Last month I attended training to take part in the City of Edinburgh swift survey. Yesterday I finally received the information I need to carry out the survey, including the map of the streets I've been designated to survey. So yesterday evening, Crafty Green Boyfriend and I walked slowly round our designated survey area (luckily enough centred on our own flat!), looking our for swifts. Very sadly we hardly saw any and most of those we did see were flying too high up to count as being obviously near potential nest sites. It was a lovely evening with clear skies, mild temperatures and only a slight breeze so we had hoped to see more swifts though we know very well that they have declined in this area over the past few years (as they have sadly across most of the UK).
We need to make at least another survey walk of the area to make closer observations on potential nest sites. Hopefully we will see more swifts then! We also need to add in our very local swifts, which didn't show themselves for the survey but which are still definitely around!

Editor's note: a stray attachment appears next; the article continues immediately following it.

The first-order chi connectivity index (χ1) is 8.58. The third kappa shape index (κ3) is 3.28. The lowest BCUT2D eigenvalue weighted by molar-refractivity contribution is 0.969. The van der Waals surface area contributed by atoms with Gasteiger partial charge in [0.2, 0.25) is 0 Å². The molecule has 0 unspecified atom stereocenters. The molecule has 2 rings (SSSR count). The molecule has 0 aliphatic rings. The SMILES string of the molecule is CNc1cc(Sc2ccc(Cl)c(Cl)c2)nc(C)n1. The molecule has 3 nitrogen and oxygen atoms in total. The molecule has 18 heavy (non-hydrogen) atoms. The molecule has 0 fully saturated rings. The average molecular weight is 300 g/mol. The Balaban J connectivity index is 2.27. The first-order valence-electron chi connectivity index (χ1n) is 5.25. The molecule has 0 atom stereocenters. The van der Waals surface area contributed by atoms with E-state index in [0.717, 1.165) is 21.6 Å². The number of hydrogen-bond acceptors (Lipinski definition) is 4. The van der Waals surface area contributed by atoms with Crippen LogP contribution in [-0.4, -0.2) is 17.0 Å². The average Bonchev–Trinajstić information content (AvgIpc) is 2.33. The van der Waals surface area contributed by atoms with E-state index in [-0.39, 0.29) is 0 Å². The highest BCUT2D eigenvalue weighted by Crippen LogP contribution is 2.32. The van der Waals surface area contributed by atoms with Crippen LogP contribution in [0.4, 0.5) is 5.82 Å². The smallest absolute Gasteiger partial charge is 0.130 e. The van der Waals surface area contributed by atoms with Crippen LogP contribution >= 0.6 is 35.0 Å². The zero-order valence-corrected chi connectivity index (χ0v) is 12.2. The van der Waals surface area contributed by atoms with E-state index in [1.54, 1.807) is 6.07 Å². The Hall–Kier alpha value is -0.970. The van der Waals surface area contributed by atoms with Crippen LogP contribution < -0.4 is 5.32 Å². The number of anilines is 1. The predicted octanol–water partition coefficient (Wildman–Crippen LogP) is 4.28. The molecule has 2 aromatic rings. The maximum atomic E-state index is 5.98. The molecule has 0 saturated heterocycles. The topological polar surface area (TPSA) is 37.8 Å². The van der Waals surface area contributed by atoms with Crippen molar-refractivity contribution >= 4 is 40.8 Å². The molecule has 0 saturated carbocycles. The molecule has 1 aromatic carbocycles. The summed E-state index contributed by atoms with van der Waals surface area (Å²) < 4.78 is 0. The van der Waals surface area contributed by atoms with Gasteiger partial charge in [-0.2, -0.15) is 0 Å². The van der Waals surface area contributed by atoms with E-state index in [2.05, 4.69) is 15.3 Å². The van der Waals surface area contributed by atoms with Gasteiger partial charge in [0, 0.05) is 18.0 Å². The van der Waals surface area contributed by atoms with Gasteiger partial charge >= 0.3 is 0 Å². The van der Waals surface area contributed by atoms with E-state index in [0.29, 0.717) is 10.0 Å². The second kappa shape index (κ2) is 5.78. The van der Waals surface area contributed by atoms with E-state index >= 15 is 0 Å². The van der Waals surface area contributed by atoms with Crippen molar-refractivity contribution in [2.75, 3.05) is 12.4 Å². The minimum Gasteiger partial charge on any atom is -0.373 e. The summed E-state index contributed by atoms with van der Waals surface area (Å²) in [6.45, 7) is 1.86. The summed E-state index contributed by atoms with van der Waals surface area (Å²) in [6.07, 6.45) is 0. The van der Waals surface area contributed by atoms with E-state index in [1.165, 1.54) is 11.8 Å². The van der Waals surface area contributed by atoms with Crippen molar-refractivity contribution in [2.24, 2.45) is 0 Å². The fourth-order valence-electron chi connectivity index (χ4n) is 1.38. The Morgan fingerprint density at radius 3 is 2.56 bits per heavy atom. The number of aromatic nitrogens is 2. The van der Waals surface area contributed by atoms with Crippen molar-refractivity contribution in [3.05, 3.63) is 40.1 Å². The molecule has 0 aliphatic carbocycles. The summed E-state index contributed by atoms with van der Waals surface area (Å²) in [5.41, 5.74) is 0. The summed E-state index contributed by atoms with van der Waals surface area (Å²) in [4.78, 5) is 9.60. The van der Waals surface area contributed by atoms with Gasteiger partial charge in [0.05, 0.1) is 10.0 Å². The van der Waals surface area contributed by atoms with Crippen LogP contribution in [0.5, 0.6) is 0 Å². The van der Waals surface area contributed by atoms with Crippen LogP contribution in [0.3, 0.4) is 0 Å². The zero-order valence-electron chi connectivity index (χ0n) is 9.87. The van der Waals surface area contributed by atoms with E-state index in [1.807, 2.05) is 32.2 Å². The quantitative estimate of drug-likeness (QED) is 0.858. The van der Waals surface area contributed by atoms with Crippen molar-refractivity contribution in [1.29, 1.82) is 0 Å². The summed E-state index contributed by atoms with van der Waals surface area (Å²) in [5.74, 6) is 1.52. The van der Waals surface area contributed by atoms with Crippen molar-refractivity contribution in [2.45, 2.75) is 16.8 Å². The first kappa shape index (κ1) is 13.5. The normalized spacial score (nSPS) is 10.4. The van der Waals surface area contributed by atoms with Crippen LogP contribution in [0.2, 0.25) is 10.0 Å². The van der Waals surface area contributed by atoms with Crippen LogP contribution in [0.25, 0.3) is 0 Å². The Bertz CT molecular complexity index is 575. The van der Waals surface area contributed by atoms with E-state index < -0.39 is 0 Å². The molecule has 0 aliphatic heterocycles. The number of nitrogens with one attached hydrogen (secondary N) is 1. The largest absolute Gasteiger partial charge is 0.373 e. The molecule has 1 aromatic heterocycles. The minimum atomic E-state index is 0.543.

You can read the report on the last swift survey carried out in Edinburgh here. I imagine a similar report will be produced for this year's survey.
If you're not in Edinburgh, but would like to help survey swifts in the UK then you can find out more on the RSPB website here.
I'm also still working on my contribution to the ongoing, comprehensive plant survey of the Water of Leith. So far I've added to the existing results - several grasses, a few fungi (including the rust fungi found on the recent rust fungi indentification workshop I attended!) and a couple of species of flowering plant.
It's important to survey plants and animals so that conservationists have a good idea of how species are doing and can design management plans where necessary to help struggling species. It's also a great way to increase your own knowledge about wildlife and it's good fun too!
Join a wildlife survey for 30 Days Wild.